The Takeoff Episode 03: Why Team and Culture Matter for Travel Startups Sponsored This content is created collaboratively with one of our sponsors.
The number of travel agents has decreased dramatically in the last two decades, and the ones that remain have focused on providing a suite of specialty services, rather than banking on the random trip that’s better handled in a DIY fashion.
According to the latest survey by the American Society of Travel Agents in March, 55% of U.S. travel agencies polled reported an increase in both revenue and clients in 2013 over 2012.
The travel agent community continues to be a convenient punching bag for many travel consumers and travel industry media, dating back to the 1990s when online booking engines first began encroaching on traditional brick-and-mortar agency sales. However, denying the impact of travel advisors—as they insist on being called now—on global tourism sales today is naive, considering they’re selling billions of dollars of travel worldwide.
Last week, there was considerable optimism at the Virtuoso Travel Week conference taking place at the Bellagio Resort & Casino in Las Vegas. Virtuoso is a global luxury travel network consisting of 340 travel agencies, with over 8,900 travel advisors from 20 countries, along with another 1,700 global travel suppliers and vendors. At this year’s event, over 4,420 people attended from 92 countries, participating in 354,000 one-on-one buyer/supplier appointments resulting in $450 million in travel sales contracts.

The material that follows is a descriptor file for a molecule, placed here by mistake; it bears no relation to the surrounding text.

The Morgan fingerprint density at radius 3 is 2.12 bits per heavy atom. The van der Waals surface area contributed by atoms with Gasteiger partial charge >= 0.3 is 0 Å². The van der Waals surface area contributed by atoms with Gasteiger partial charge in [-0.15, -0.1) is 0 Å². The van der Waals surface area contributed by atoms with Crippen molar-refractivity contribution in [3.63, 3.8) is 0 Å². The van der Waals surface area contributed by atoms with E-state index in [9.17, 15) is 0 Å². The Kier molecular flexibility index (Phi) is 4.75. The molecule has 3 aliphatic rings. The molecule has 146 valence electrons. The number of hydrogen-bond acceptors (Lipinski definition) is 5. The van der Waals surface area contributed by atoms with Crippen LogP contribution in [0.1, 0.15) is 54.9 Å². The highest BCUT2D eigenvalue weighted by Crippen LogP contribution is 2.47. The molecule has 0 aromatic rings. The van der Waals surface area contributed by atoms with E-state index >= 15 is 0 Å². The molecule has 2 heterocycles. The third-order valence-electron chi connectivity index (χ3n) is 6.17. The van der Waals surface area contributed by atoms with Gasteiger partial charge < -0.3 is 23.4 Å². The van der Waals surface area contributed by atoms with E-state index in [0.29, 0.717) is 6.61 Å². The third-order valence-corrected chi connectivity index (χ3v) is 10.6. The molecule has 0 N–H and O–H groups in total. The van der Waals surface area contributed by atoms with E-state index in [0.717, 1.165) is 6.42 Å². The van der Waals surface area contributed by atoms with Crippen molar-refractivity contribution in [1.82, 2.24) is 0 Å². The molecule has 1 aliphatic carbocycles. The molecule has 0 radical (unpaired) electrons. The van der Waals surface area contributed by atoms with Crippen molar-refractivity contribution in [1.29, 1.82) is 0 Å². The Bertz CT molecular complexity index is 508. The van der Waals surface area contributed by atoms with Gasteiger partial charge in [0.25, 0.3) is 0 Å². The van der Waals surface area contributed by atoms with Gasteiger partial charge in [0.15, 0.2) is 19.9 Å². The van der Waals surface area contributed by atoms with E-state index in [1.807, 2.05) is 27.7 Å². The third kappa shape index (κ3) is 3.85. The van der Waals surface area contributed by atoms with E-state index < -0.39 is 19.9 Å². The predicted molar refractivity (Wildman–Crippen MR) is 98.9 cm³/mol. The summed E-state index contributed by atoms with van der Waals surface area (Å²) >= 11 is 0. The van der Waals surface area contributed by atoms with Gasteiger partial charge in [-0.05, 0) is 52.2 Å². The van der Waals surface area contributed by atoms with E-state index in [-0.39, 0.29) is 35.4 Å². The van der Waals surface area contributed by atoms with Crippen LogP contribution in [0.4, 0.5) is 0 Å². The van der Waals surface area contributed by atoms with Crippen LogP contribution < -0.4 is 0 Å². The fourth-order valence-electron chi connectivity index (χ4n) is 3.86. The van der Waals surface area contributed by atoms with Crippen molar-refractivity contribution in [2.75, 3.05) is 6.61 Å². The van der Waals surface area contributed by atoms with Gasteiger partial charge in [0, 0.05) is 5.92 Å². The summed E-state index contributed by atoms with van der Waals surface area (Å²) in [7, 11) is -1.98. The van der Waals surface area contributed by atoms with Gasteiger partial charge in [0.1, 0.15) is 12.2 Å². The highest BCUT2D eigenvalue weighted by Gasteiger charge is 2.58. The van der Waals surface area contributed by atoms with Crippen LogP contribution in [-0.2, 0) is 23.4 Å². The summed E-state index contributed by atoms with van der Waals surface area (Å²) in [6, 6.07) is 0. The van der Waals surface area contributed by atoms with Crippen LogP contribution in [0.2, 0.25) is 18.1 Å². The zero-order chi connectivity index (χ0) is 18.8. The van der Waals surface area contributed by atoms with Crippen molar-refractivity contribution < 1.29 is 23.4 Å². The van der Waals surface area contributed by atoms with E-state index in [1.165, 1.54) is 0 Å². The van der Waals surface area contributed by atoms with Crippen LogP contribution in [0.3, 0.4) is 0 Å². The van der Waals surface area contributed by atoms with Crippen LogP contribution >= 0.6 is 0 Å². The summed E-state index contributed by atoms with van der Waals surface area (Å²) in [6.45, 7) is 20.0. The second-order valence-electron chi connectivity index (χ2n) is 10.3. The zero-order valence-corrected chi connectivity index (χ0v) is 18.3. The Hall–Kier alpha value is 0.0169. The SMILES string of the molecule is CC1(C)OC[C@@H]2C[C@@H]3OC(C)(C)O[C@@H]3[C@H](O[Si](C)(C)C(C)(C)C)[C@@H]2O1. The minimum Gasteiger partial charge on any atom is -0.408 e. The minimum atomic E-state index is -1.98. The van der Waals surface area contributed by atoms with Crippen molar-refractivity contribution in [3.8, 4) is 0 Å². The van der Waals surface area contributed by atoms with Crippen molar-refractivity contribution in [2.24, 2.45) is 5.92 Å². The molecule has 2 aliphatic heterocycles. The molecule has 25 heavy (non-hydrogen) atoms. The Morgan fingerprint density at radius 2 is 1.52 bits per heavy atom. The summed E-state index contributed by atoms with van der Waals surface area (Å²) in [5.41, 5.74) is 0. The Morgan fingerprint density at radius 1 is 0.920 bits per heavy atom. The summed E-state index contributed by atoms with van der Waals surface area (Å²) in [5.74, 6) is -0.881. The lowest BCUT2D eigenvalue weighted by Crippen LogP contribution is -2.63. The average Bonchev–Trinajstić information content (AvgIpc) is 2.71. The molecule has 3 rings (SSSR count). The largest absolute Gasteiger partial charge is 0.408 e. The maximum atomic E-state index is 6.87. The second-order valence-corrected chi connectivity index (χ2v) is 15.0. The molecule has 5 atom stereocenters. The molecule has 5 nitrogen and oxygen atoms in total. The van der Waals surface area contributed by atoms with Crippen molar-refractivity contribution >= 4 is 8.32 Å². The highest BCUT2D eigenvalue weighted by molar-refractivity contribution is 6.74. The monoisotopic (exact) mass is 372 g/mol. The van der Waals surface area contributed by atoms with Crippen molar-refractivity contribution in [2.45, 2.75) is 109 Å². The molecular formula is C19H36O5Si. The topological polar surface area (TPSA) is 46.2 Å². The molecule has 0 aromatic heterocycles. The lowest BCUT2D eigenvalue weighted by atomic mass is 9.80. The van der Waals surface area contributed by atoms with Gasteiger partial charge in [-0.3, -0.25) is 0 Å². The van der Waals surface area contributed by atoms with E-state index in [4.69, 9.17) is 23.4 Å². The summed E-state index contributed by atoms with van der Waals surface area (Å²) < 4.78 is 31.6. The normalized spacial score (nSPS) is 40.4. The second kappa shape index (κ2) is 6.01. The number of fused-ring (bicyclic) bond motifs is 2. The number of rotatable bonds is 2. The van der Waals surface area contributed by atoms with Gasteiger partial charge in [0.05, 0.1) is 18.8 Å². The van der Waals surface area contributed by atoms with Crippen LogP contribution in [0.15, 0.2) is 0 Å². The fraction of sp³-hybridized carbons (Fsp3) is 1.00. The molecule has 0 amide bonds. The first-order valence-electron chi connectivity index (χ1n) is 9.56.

Overall, Virtuoso reports that its member agencies generate over $12.5 billion in travel sales annually.
The network’s client demographics are: Median age is 56 years (53% are age 35-64) and 70% are married or partnered. They earn $200,000 median household income; they have a net worth of $1.75 million; over 95% own a passport; and 47% are prepared to take 4-7 trips this year.
The big push at Virtuoso Travel Week—themed around “Enriching Lives Through Human Connection”—was to communicate the value of booking luxury travel through a luxury travel advisor. Virtuoso is driving that message home by highlighting its advisors’ in-depth understanding of specific destinations and travel niches.
During his keynote, Virtuoso CEO Matthew Upchurch asserted that the greatest return on investment that travel advisors offer is the relationship they develop over time with their clients. By understanding the specific travel needs and desires of their clients, he says, advisors can customize experiences for travelers who might never anticipate many interesting travel options available in any given destination.